This is an archival photograph of two children on bikes circling a lamppost in Baby Point, taken in 1985
Street scene in Baby Point, 1985. Image from the City of Toronto Archive

City Planning and a team of consultants led by EVOQ Architecture, have been working on developing a HCD Plan for Baby Point. The project team is currently working towards a draft plan with objectives, policies and guidelines that aims to conserve heritage resources that contribute to its character and its cultural heritage value.

Draft for consultation purposes only, subject to further change and review.Note: words in italics indicates terms that will be defined in the HCD plan appendix.

Statement of District Significance

Description of Historic Place

The District is a 34-hectare crescent-shaped area in the west end of Toronto and is bordered by the Warren Park neighbourhood to the north, Jane Street to the east, the Old Millside neighbourhood to the south, and the Humber River to the west. The District is comprised of a large promontory of land with steep forested slopes that extend into the Humber River valley. The District’s streets are laid out as a curvilinear network that includes Baby Point Road, Baby Point Crescent, L’Estrange Place, Baby Point Terrace, the west side of Humbercrest Boulevard from Langmuir Gardens to Baby Point Road, and both sides of Humbercrest Boulevard from south of Baby Point Road to Langmuir Gardens. The District was the location of Teiaiagon, the mid-to-late seventeenth century Haudenosaunee village. The District contains 220 properties, Etienne Brule Park, Magwood Park, and part of Cashman Park. The entrance to the District from Jane Street is marked by the Baby Point Gates. The District is part of the City of Toronto’s Teiaiagon Archaeologically Sensitive Area (ASA).

Statement of Cultural Heritage Value

The District has cultural heritage value based on thousands of years of Indigenous settlement and use, archaeological resources and burials, natural features, and association with Indigenous ways of knowing and being. The District is also a designed cultural heritage landscape, based on its landscape features, street pattern, and built form which reflect the Garden Suburb design.

The District has historic and associative value as part of the ancestral lands of the Mississaugas of the Credit, the Haudenosaunee, and the Wendat peoples, and as the location of Teiaiagon, a mid-to-late seventeenth century Haudenosaunee village. The District is associated with and is part of the Toronto Carrying Place Trail, a system of Indigenous trails that linked Lake Ontario with Lake Simcoe.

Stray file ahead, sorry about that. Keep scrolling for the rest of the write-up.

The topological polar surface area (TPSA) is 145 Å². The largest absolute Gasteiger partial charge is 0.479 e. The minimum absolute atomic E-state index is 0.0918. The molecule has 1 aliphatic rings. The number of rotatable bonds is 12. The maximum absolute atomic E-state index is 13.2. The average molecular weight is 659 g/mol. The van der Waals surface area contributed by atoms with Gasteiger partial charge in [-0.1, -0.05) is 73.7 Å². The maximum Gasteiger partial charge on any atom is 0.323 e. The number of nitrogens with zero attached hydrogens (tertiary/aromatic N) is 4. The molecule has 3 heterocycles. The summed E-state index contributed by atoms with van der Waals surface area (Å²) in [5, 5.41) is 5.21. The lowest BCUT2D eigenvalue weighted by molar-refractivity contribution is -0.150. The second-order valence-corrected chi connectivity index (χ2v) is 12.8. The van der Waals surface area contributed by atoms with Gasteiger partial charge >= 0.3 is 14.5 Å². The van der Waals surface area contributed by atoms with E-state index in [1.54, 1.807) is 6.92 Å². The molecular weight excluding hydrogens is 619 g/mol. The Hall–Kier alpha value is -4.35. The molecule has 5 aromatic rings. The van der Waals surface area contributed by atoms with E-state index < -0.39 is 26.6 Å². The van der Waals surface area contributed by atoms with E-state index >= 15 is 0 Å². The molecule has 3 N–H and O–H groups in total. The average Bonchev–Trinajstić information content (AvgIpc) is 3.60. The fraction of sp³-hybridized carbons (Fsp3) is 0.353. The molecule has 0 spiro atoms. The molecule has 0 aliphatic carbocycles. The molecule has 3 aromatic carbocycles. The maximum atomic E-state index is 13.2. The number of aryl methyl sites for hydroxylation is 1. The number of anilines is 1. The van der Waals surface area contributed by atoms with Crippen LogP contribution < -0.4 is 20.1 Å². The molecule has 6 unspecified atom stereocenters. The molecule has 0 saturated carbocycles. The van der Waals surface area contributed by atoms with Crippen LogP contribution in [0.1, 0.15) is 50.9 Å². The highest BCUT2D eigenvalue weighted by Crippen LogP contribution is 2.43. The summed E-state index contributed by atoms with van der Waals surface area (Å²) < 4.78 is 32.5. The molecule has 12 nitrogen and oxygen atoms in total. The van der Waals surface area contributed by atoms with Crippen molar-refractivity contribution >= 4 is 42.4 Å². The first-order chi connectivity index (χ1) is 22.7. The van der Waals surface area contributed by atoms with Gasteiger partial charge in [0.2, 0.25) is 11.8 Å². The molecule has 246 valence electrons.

The District is associated with ancestors of the Huron-Wendat Nation who used the Carrying Place Trail for travel, harvesting, hunting, gathering, and trade until the early-to-mid 1600s. The District is associated with the Seneca Nation, one of the members of the Haudenosaunee Confederacy; their village, Teiaiagon, was once home to 500 to 800 people. From their location on the District’s promontory, the Seneca Nation managed trade along the Humber River. Part of a matrilineal, agricultural society, the village cultivated fields of corn, squash, and beans, harvested fish, plants, waterfowl and animals in the abundant lower reaches of the Humber River, engaged in ceremonies and commerce with other communities. The District is also associated with the Mississaugas of the Credit First Nation, who used the Carrying Place Trail and the Humber River and established villages in the immediate area. The Huron-Wendat Nation, the Six Nations of the Grand River, and the Mississaugas of the Credit First Nation continue to value the promontory, surrounding lands, and the Humber River for their association with their ancestors.

The District has historic and associative value in connection with Robert Home Smith, a prominent Toronto businessman who developed the area as a “Garden Suburb” in the early 20th century. The Garden Suburb was a planning method that was popularized as a reaction against growing industrial cities and facilitated through transportation improvements that allowed the mobile upper middle class to live outside the urban centre. The bucolic nature of the District’s setting overlooking the Humber River, its winding street patterns that in large part follow the promontory’s topography, varied lot pattern, generous landscaped yards surrounding its period revival homes and extensive parkland result in a unique picturesque neighbourhood. Garden Suburbs were intended to evoke an earlier, pre-industrial time period as a counter measure to urban Victorian life. The District and the Garden Suburb movement are more closely related to North American precedents, including Llewellyn Park (New Jersey), Riverside (Illinois), Lawrence Park (Toronto) and Forest Hills Gardens (New York).

The District has social and community value for Indigenous nations as peoples who have an enduring connection to this land and river from time immemorial. The inherent spirit of this land connects contemporary Indigenous communities to their ancestors who used the Humber River and the Carrying Place Trail, and who lived in Teiaiagon generations before.

Important gathering places in the District also hold social and community values and include the three parks (Magwood Park, Etienne Brule Park and Part of Cashman Park), the Baby Point Gates, the Baby Point Club, and the Humbercrest United Church.

The District has contextual value for its views and access to the Humber River, its tree canopy, and its topography. These landscape features create a shared strong sense of place for all communities and holds specific importance for Indigenous peoples.

The District’s contextual value as a Garden Suburb is reflected in its homes that date from the Home Smith building period (1911-1941), during which time design restrictions were put in place to protect the character of the neighbourhood. These restrictions ensured the construction of single-family homes with high-quality materials and the conservation of the area’s park-like setting. The streetscape of the District as envisioned by Robert Home Smith remains, with curvilinear streets that follow the promontory’s natural topography, as defined in the Humber Valley Surveys, a collection of Garden Suburb neighbourhoods along the Humber River.